Is Your Or­gan­i­sa­tion a Cult?

Business a.m. - - EXECUTIVE KNOWLEDGE SERIES - Man­fred F. R. Kets de Vries

At the most fun­da­men­tal level, cults ful­fil our hu­man search for mean­ing. They of­fer clear and ab­so­lute an­swers to dif­fi­cult ques­tions such as the mean­ing of life

WH Y WOULD ANY­ONE BE at­tracted to a cult? Most quiver at the thought of the Man­son fam­ily, the Heaven’s Gate mil­lenar­ian cult or the Jon­estown cult, whose fa­nati­cism led to either mur­der or mass sui­cide. Of course, cults can also take some­what more in­nocu­ous forms such as the Hare Kr­ish­nas, New Age groups or even cults of per­son­al­ity or gu­rus.

More broadly, a cult is de­fined as “great devo­tion to a per­son, idea, ob­ject, move­ment, or work”. As such, po­lit­i­cal group­ings, life­style groups, crim­i­nal as­so­ci­a­tions and even po­lit­i­cal regimes may also be con­sid­ered forms of cults. Many busi­nesses have cult-like char­ac­ter­is­tics as well. Th­ese in­clude in­flu­en­tial lead­ers who in­spire devo­tion and de­mand loy­alty; an in­ward-look­ing cor­po­rate cul­ture; strin­gent rules re­gard­ing be­hav­iour; and in­tol­er­ance of de­vi­a­tion from the es­tab­lished norms.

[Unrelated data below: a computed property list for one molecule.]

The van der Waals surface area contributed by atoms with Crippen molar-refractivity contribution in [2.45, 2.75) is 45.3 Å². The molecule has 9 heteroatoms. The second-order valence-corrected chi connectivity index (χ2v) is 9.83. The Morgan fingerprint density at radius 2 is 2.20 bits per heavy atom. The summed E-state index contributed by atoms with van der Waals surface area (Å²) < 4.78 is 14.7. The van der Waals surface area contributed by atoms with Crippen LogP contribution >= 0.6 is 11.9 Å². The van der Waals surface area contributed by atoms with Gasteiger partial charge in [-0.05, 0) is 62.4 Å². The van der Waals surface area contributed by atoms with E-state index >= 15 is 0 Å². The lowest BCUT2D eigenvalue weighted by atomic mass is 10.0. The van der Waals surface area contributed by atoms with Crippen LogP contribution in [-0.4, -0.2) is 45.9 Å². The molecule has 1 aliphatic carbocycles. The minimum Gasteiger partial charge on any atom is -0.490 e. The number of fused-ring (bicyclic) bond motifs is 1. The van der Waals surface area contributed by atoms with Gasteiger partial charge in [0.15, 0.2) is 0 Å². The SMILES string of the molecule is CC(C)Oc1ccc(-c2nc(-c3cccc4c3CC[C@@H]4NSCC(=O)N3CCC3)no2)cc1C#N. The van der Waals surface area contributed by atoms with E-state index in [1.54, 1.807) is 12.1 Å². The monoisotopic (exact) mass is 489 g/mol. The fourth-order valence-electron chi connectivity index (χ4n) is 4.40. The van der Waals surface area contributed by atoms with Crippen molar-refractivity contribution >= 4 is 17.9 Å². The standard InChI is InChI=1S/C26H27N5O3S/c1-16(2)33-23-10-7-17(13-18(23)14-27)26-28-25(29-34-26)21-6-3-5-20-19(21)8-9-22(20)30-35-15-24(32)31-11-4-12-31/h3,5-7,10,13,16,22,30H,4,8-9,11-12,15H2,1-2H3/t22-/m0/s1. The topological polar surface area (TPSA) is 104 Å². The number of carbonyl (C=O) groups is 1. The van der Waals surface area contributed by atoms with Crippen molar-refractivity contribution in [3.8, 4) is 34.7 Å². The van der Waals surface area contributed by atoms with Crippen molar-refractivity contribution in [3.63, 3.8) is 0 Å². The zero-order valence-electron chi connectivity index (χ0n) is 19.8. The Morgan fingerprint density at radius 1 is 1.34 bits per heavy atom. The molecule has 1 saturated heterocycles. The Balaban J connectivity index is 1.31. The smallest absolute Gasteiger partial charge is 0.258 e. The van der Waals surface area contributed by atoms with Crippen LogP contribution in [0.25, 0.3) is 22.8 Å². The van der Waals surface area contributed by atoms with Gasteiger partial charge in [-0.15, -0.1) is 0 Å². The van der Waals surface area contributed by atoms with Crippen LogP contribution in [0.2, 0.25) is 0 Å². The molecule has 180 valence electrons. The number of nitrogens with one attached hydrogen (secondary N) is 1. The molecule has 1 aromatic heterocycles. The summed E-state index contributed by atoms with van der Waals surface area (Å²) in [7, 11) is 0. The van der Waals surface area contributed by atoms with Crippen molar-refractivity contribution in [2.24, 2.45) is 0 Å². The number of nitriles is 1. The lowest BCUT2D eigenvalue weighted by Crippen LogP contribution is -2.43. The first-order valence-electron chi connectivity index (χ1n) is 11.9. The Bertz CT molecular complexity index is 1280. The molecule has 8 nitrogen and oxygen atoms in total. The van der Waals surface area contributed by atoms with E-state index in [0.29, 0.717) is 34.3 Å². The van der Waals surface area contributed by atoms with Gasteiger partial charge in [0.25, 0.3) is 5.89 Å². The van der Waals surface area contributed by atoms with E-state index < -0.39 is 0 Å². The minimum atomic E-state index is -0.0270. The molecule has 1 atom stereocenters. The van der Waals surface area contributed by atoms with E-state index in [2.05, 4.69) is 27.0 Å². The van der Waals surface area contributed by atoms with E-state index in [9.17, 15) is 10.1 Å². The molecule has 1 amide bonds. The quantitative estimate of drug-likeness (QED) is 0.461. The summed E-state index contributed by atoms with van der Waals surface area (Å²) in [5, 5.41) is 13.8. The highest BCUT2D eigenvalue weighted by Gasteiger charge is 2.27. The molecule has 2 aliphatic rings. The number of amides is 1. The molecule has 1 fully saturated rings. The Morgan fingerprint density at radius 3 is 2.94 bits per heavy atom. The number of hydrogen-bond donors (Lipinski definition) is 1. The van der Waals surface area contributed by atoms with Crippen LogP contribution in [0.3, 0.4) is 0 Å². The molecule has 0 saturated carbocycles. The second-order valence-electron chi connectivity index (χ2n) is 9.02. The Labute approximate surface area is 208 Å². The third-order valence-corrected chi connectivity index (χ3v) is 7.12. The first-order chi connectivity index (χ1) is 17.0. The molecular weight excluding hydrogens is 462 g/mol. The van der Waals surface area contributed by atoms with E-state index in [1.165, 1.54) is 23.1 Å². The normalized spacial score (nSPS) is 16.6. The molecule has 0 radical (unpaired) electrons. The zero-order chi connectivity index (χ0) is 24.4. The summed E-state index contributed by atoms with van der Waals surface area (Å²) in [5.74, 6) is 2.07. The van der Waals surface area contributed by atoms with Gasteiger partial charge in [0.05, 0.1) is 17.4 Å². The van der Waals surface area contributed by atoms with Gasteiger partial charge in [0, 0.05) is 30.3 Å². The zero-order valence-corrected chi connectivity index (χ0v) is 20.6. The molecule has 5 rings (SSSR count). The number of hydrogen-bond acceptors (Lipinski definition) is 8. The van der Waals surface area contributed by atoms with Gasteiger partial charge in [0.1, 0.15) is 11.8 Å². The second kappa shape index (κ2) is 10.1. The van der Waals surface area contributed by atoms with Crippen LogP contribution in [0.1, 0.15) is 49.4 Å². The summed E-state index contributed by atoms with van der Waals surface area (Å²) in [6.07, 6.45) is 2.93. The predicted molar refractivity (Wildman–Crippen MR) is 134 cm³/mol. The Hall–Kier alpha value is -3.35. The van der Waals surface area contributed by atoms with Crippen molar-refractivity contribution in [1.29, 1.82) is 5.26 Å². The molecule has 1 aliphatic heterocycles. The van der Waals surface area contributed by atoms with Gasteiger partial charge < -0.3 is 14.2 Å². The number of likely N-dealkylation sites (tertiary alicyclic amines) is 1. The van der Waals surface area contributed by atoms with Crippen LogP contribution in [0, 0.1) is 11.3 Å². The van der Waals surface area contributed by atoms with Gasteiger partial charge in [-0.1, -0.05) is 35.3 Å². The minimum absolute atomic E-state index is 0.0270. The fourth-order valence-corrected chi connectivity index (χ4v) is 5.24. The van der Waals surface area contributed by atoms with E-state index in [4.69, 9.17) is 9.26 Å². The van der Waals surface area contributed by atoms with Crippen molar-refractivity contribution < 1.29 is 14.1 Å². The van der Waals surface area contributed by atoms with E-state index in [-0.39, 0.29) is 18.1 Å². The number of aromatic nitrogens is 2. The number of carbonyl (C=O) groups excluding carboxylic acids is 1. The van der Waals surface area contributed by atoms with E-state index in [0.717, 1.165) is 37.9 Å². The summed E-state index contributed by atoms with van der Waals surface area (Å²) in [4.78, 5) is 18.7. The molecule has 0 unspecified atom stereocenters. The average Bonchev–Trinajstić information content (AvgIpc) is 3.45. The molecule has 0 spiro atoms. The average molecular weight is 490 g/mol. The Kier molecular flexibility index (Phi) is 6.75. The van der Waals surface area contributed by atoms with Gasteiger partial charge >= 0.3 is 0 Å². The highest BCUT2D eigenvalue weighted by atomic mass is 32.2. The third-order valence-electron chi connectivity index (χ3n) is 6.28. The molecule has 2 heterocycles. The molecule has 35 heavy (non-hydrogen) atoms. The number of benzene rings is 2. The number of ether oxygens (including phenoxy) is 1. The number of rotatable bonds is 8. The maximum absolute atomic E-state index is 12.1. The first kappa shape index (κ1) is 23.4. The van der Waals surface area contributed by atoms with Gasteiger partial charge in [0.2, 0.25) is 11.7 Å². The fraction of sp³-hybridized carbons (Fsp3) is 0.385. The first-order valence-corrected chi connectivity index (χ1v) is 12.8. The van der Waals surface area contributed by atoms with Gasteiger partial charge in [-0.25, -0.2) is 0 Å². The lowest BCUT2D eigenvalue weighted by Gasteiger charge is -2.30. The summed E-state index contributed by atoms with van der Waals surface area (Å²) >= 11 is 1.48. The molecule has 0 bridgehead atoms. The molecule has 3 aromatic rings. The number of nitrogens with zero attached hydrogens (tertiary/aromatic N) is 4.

At the most fun­da­men­tal level, cults ful­fil our hu­man search for mean­ing. They of­fer clear and ab­so­lute an­swers to dif­fi­cult ques­tions such as the mean­ing of life, good vs. evil, re­li­gious mat- ters, pol­i­tics, etc. In ad­di­tion, cults feed our need for struc­ture and or­der. Some peo­ple join cults sim­ply out of lone­li­ness and a de­sire to be part of some­thing big­ger than them­selves.

Cult lead­ers know how to speak to th­ese ba­sic de­sires. Masters of mind con­trol, th­ese “charm­ing predators” are skilled at ex­ploit­ing their po­ten­tial con­verts’ anx­i­eties. They ex­cel at mak­ing new re­cruits feel loved and im­por­tant, telling them ex­actly what they like to hear. Th­ese charm­ers make their fol­low­ers be­lieve in all kinds of out­landish con­cepts, such as com­plete fi­nan­cial se­cu­rity, con­stant peace of mind, per­fect health and even eter­nal life. Their power lies in the pro­mo­tion of ideas that are sim­ple and seem to make sense – the ex­act opposite of the am­bi­gu­ity, con­tra­dic­tion and un­cer­tainty of day-to­day

life.

Un­sur­pris­ingly, many cult lead­ers ra­di­ate charisma, se­duc­ing devo­tees with a siren song. But be­hind this ve­neer of charm, many cult lead­ers pos­sess anti-so­cial and even psy­cho­pathic per­son­al­ity traits.